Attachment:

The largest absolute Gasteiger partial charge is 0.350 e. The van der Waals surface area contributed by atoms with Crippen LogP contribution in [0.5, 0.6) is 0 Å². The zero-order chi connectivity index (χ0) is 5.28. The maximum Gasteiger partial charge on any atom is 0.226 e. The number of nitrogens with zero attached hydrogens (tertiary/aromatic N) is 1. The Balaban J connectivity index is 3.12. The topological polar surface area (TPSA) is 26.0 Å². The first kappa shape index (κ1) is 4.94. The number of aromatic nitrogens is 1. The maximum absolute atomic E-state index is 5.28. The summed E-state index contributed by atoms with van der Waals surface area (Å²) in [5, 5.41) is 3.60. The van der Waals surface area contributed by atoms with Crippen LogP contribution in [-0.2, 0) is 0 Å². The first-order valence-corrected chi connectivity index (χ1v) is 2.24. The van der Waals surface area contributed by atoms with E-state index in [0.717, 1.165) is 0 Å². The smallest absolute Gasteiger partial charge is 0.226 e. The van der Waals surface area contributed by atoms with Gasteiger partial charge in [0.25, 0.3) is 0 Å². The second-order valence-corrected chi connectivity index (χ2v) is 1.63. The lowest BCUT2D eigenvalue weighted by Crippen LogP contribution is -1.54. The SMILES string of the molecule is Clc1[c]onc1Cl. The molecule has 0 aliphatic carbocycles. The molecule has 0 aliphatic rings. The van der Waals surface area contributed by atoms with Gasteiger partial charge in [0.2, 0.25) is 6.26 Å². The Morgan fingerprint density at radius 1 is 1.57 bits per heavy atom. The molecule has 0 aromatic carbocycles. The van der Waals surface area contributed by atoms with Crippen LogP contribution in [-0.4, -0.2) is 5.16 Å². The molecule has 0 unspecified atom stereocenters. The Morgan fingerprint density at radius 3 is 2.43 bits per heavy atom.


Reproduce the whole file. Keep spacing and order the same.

The largest absolute Gasteiger partial charge is 0.350 e. The van der Waals surface area contributed by atoms with Crippen LogP contribution in [0.5, 0.6) is 0 Å². The zero-order chi connectivity index (χ0) is 5.28. The maximum Gasteiger partial charge on any atom is 0.226 e. The number of nitrogens with zero attached hydrogens (tertiary/aromatic N) is 1. The Balaban J connectivity index is 3.12. The topological polar surface area (TPSA) is 26.0 Å². The first kappa shape index (κ1) is 4.94. The number of aromatic nitrogens is 1. The maximum absolute atomic E-state index is 5.28. The summed E-state index contributed by atoms with van der Waals surface area (Å²) in [5, 5.41) is 3.60. The van der Waals surface area contributed by atoms with Crippen LogP contribution in [-0.2, 0) is 0 Å². The first-order valence-corrected chi connectivity index (χ1v) is 2.24. The van der Waals surface area contributed by atoms with E-state index in [0.717, 1.165) is 0 Å². The smallest absolute Gasteiger partial charge is 0.226 e. The van der Waals surface area contributed by atoms with Gasteiger partial charge in [0.25, 0.3) is 0 Å². The second-order valence-corrected chi connectivity index (χ2v) is 1.63. The lowest BCUT2D eigenvalue weighted by Crippen LogP contribution is -1.54. The SMILES string of the molecule is Clc1[c]onc1Cl. The molecule has 0 aliphatic carbocycles. The molecule has 0 aliphatic rings. The van der Waals surface area contributed by atoms with Gasteiger partial charge in [0.2, 0.25) is 6.26 Å². The Morgan fingerprint density at radius 1 is 1.57 bits per heavy atom. The molecule has 0 aromatic carbocycles. The van der Waals surface area contributed by atoms with Crippen LogP contribution in [-0.4, -0.2) is 5.16 Å². The molecule has 0 unspecified atom stereocenters. The Morgan fingerprint density at radius 3 is 2.43 bits per heavy atom.